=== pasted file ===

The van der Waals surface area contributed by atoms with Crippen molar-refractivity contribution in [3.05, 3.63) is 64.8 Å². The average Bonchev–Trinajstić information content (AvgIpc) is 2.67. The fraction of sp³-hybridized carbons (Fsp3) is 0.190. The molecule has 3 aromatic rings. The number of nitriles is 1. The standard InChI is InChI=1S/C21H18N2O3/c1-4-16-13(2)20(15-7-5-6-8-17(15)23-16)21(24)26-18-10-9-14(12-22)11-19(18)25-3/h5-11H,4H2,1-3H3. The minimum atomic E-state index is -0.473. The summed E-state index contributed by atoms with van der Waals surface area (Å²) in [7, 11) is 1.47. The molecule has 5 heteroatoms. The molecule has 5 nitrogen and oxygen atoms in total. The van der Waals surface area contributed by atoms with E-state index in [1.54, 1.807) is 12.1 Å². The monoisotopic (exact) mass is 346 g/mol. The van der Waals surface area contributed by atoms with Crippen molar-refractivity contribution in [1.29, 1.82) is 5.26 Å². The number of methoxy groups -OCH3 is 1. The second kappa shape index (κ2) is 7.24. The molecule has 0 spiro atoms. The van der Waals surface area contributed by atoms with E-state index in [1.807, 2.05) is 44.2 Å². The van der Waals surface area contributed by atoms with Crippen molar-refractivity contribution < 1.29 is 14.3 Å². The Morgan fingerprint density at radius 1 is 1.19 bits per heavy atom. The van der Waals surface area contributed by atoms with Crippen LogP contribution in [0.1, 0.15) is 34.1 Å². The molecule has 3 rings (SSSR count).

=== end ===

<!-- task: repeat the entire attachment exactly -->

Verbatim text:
The van der Waals surface area contributed by atoms with Crippen molar-refractivity contribution in [3.05, 3.63) is 64.8 Å². The average Bonchev–Trinajstić information content (AvgIpc) is 2.67. The fraction of sp³-hybridized carbons (Fsp3) is 0.190. The molecule has 3 aromatic rings. The number of nitriles is 1. The standard InChI is InChI=1S/C21H18N2O3/c1-4-16-13(2)20(15-7-5-6-8-17(15)23-16)21(24)26-18-10-9-14(12-22)11-19(18)25-3/h5-11H,4H2,1-3H3. The minimum atomic E-state index is -0.473. The summed E-state index contributed by atoms with van der Waals surface area (Å²) in [7, 11) is 1.47. The molecule has 5 heteroatoms. The molecule has 5 nitrogen and oxygen atoms in total. The van der Waals surface area contributed by atoms with E-state index in [1.54, 1.807) is 12.1 Å². The monoisotopic (exact) mass is 346 g/mol. The van der Waals surface area contributed by atoms with Crippen molar-refractivity contribution in [1.29, 1.82) is 5.26 Å². The number of methoxy groups -OCH3 is 1. The second kappa shape index (κ2) is 7.24. The molecule has 0 spiro atoms. The van der Waals surface area contributed by atoms with E-state index in [1.807, 2.05) is 44.2 Å². The van der Waals surface area contributed by atoms with Crippen molar-refractivity contribution < 1.29 is 14.3 Å². The Morgan fingerprint density at radius 1 is 1.19 bits per heavy atom. The van der Waals surface area contributed by atoms with Crippen LogP contribution in [0.1, 0.15) is 34.1 Å². The molecule has 3 rings (SSSR count).